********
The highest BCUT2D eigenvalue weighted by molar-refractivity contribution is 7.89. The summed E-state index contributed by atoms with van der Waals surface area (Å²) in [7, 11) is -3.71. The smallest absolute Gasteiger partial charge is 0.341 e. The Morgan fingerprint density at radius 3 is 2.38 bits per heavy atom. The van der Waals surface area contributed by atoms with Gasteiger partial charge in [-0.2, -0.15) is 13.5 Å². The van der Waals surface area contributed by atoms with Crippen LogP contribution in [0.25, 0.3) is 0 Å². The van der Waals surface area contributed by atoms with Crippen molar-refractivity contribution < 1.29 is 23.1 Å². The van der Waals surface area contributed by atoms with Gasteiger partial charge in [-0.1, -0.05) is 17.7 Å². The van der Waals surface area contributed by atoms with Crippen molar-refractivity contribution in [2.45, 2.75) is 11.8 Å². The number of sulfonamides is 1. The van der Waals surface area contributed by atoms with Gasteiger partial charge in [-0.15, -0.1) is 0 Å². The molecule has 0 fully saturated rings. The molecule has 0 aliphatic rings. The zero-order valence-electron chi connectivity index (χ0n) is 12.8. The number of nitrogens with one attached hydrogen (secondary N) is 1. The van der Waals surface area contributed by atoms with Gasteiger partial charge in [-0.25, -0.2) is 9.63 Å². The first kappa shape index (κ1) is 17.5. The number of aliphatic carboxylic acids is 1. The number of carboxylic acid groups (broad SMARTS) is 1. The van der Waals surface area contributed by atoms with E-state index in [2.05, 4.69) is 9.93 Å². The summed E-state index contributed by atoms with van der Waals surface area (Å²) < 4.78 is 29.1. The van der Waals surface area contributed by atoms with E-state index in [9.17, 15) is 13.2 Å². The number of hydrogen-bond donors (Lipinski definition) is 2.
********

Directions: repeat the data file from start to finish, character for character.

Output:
The highest BCUT2D eigenvalue weighted by molar-refractivity contribution is 7.89. The summed E-state index contributed by atoms with van der Waals surface area (Å²) in [7, 11) is -3.71. The smallest absolute Gasteiger partial charge is 0.341 e. The Morgan fingerprint density at radius 3 is 2.38 bits per heavy atom. The van der Waals surface area contributed by atoms with Gasteiger partial charge in [-0.2, -0.15) is 13.5 Å². The van der Waals surface area contributed by atoms with Crippen LogP contribution in [0.25, 0.3) is 0 Å². The van der Waals surface area contributed by atoms with Crippen molar-refractivity contribution < 1.29 is 23.1 Å². The van der Waals surface area contributed by atoms with Gasteiger partial charge in [-0.1, -0.05) is 17.7 Å². The van der Waals surface area contributed by atoms with Crippen molar-refractivity contribution in [2.45, 2.75) is 11.8 Å². The number of sulfonamides is 1. The van der Waals surface area contributed by atoms with Gasteiger partial charge in [-0.15, -0.1) is 0 Å². The molecule has 0 fully saturated rings. The molecule has 0 aliphatic rings. The zero-order valence-electron chi connectivity index (χ0n) is 12.8. The number of nitrogens with one attached hydrogen (secondary N) is 1. The van der Waals surface area contributed by atoms with Gasteiger partial charge in [-0.25, -0.2) is 9.63 Å². The first kappa shape index (κ1) is 17.5. The number of aliphatic carboxylic acids is 1. The number of carboxylic acid groups (broad SMARTS) is 1. The van der Waals surface area contributed by atoms with E-state index in [2.05, 4.69) is 9.93 Å². The summed E-state index contributed by atoms with van der Waals surface area (Å²) < 4.78 is 29.1. The van der Waals surface area contributed by atoms with E-state index in [9.17, 15) is 13.2 Å². The number of hydrogen-bond donors (Lipinski definition) is 2.